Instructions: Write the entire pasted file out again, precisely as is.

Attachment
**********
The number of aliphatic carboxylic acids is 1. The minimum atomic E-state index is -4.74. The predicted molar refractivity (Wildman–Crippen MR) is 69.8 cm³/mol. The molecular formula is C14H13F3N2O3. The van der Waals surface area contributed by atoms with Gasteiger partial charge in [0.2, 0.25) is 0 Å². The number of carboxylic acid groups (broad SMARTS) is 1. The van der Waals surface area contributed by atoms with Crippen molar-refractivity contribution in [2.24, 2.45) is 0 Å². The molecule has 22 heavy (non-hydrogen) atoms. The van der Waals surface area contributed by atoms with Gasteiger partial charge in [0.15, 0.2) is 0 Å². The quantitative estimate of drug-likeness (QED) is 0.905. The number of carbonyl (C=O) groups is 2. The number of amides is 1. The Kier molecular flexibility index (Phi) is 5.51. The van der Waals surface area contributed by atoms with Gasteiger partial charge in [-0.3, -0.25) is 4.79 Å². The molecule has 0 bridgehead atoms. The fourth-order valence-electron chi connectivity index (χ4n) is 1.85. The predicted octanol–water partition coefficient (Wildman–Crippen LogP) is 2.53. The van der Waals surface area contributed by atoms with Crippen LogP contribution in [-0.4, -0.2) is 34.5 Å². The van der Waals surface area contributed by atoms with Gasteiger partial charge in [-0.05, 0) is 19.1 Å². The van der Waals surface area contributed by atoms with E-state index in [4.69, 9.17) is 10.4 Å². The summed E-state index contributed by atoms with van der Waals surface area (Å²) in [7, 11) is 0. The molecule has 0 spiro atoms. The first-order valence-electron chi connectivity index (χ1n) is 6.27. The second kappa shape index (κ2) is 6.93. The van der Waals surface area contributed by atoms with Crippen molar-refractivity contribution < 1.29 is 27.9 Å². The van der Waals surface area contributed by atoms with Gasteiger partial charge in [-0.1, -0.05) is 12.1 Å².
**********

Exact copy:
The number of aliphatic carboxylic acids is 1. The minimum atomic E-state index is -4.74. The predicted molar refractivity (Wildman–Crippen MR) is 69.8 cm³/mol. The molecular formula is C14H13F3N2O3. The van der Waals surface area contributed by atoms with Gasteiger partial charge in [0.2, 0.25) is 0 Å². The number of carboxylic acid groups (broad SMARTS) is 1. The van der Waals surface area contributed by atoms with Crippen molar-refractivity contribution in [2.24, 2.45) is 0 Å². The molecule has 22 heavy (non-hydrogen) atoms. The van der Waals surface area contributed by atoms with Gasteiger partial charge in [0.15, 0.2) is 0 Å². The quantitative estimate of drug-likeness (QED) is 0.905. The number of carbonyl (C=O) groups is 2. The number of amides is 1. The Kier molecular flexibility index (Phi) is 5.51. The van der Waals surface area contributed by atoms with Gasteiger partial charge in [-0.3, -0.25) is 4.79 Å². The molecule has 0 bridgehead atoms. The fourth-order valence-electron chi connectivity index (χ4n) is 1.85. The predicted octanol–water partition coefficient (Wildman–Crippen LogP) is 2.53. The van der Waals surface area contributed by atoms with Crippen LogP contribution in [-0.4, -0.2) is 34.5 Å². The van der Waals surface area contributed by atoms with Gasteiger partial charge in [-0.05, 0) is 19.1 Å². The van der Waals surface area contributed by atoms with E-state index in [4.69, 9.17) is 10.4 Å². The summed E-state index contributed by atoms with van der Waals surface area (Å²) in [7, 11) is 0. The molecule has 0 spiro atoms. The first-order valence-electron chi connectivity index (χ1n) is 6.27. The second kappa shape index (κ2) is 6.93. The van der Waals surface area contributed by atoms with Crippen molar-refractivity contribution < 1.29 is 27.9 Å². The van der Waals surface area contributed by atoms with Gasteiger partial charge in [-0.1, -0.05) is 12.1 Å².